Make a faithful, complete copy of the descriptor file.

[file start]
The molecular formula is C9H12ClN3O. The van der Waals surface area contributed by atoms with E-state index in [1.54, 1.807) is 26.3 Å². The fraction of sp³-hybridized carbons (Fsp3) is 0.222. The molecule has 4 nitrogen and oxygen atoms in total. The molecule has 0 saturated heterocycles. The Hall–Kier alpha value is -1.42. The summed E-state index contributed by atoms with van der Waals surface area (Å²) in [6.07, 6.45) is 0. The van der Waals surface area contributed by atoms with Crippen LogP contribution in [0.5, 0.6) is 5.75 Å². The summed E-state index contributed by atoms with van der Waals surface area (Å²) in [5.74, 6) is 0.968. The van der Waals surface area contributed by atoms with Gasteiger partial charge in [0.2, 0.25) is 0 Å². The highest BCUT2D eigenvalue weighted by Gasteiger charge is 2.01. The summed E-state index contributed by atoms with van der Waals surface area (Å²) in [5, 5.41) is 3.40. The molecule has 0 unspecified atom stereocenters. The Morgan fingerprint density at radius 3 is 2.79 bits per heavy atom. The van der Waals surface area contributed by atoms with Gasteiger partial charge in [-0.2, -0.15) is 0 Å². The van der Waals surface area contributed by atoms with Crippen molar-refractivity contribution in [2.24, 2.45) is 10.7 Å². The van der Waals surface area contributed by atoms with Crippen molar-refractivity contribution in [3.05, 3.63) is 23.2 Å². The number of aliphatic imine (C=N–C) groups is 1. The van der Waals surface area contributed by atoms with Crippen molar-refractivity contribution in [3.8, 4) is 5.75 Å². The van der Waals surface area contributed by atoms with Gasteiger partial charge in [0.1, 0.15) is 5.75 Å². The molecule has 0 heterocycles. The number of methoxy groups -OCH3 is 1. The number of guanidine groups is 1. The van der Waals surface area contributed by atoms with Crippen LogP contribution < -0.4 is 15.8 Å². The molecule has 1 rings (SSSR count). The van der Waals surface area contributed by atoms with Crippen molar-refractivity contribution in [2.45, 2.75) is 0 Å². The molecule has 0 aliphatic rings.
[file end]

The molecular formula is C9H12ClN3O. The van der Waals surface area contributed by atoms with E-state index in [1.54, 1.807) is 26.3 Å². The fraction of sp³-hybridized carbons (Fsp3) is 0.222. The molecule has 4 nitrogen and oxygen atoms in total. The molecule has 0 saturated heterocycles. The Hall–Kier alpha value is -1.42. The summed E-state index contributed by atoms with van der Waals surface area (Å²) in [6.07, 6.45) is 0. The van der Waals surface area contributed by atoms with Crippen LogP contribution in [0.5, 0.6) is 5.75 Å². The summed E-state index contributed by atoms with van der Waals surface area (Å²) in [5.74, 6) is 0.968. The van der Waals surface area contributed by atoms with Gasteiger partial charge in [0.2, 0.25) is 0 Å². The highest BCUT2D eigenvalue weighted by Gasteiger charge is 2.01. The summed E-state index contributed by atoms with van der Waals surface area (Å²) in [5, 5.41) is 3.40. The molecule has 0 unspecified atom stereocenters. The Morgan fingerprint density at radius 3 is 2.79 bits per heavy atom. The van der Waals surface area contributed by atoms with Gasteiger partial charge in [-0.2, -0.15) is 0 Å². The van der Waals surface area contributed by atoms with Crippen molar-refractivity contribution in [2.24, 2.45) is 10.7 Å². The van der Waals surface area contributed by atoms with Crippen molar-refractivity contribution in [3.05, 3.63) is 23.2 Å². The number of aliphatic imine (C=N–C) groups is 1. The van der Waals surface area contributed by atoms with Crippen molar-refractivity contribution in [3.8, 4) is 5.75 Å². The van der Waals surface area contributed by atoms with Gasteiger partial charge in [0.1, 0.15) is 5.75 Å². The molecule has 0 heterocycles. The number of methoxy groups -OCH3 is 1. The number of guanidine groups is 1. The van der Waals surface area contributed by atoms with Crippen LogP contribution < -0.4 is 15.8 Å². The molecule has 1 rings (SSSR count). The van der Waals surface area contributed by atoms with Crippen molar-refractivity contribution in [2.45, 2.75) is 0 Å². The molecule has 0 aliphatic rings.